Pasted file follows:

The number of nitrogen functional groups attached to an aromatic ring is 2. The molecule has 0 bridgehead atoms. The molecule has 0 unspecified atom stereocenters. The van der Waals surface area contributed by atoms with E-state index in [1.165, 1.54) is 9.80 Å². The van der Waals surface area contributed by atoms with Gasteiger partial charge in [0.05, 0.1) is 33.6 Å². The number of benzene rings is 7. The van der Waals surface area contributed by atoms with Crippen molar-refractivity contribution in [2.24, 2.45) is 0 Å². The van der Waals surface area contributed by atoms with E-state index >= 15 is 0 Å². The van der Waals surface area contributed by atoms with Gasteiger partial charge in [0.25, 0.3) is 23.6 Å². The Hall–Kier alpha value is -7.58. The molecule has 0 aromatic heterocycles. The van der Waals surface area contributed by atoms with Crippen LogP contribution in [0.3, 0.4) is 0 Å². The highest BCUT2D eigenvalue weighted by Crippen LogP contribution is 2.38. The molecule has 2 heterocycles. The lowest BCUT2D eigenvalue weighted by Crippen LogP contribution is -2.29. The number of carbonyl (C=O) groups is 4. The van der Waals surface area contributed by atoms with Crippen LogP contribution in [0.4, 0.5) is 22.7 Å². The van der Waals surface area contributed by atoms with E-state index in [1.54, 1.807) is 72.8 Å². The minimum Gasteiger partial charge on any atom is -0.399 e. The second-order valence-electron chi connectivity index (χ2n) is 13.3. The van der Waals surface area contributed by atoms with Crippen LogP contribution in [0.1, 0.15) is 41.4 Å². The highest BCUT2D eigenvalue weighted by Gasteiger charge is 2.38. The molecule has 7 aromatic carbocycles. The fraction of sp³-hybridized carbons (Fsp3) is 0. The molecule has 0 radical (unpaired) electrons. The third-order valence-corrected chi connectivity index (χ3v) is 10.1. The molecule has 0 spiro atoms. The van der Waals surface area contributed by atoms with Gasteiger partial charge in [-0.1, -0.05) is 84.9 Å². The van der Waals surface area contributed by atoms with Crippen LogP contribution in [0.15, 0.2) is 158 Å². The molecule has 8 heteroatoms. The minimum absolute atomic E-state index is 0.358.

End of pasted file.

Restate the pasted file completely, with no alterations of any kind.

The number of nitrogen functional groups attached to an aromatic ring is 2. The molecule has 0 bridgehead atoms. The molecule has 0 unspecified atom stereocenters. The van der Waals surface area contributed by atoms with E-state index in [1.165, 1.54) is 9.80 Å². The van der Waals surface area contributed by atoms with Gasteiger partial charge in [0.05, 0.1) is 33.6 Å². The number of benzene rings is 7. The van der Waals surface area contributed by atoms with Crippen molar-refractivity contribution in [2.24, 2.45) is 0 Å². The van der Waals surface area contributed by atoms with E-state index >= 15 is 0 Å². The van der Waals surface area contributed by atoms with Gasteiger partial charge in [0.25, 0.3) is 23.6 Å². The Hall–Kier alpha value is -7.58. The molecule has 0 aromatic heterocycles. The van der Waals surface area contributed by atoms with Crippen LogP contribution in [0.3, 0.4) is 0 Å². The highest BCUT2D eigenvalue weighted by Crippen LogP contribution is 2.38. The molecule has 2 heterocycles. The lowest BCUT2D eigenvalue weighted by Crippen LogP contribution is -2.29. The number of carbonyl (C=O) groups is 4. The van der Waals surface area contributed by atoms with Crippen LogP contribution in [0.4, 0.5) is 22.7 Å². The van der Waals surface area contributed by atoms with E-state index in [1.54, 1.807) is 72.8 Å². The minimum Gasteiger partial charge on any atom is -0.399 e. The second-order valence-electron chi connectivity index (χ2n) is 13.3. The van der Waals surface area contributed by atoms with Crippen LogP contribution in [0.1, 0.15) is 41.4 Å². The highest BCUT2D eigenvalue weighted by Gasteiger charge is 2.38. The molecule has 7 aromatic carbocycles. The fraction of sp³-hybridized carbons (Fsp3) is 0. The molecule has 0 radical (unpaired) electrons. The third-order valence-corrected chi connectivity index (χ3v) is 10.1. The molecule has 0 spiro atoms. The van der Waals surface area contributed by atoms with Gasteiger partial charge in [-0.1, -0.05) is 84.9 Å². The van der Waals surface area contributed by atoms with Crippen LogP contribution in [0.15, 0.2) is 158 Å². The molecule has 8 heteroatoms. The minimum absolute atomic E-state index is 0.358.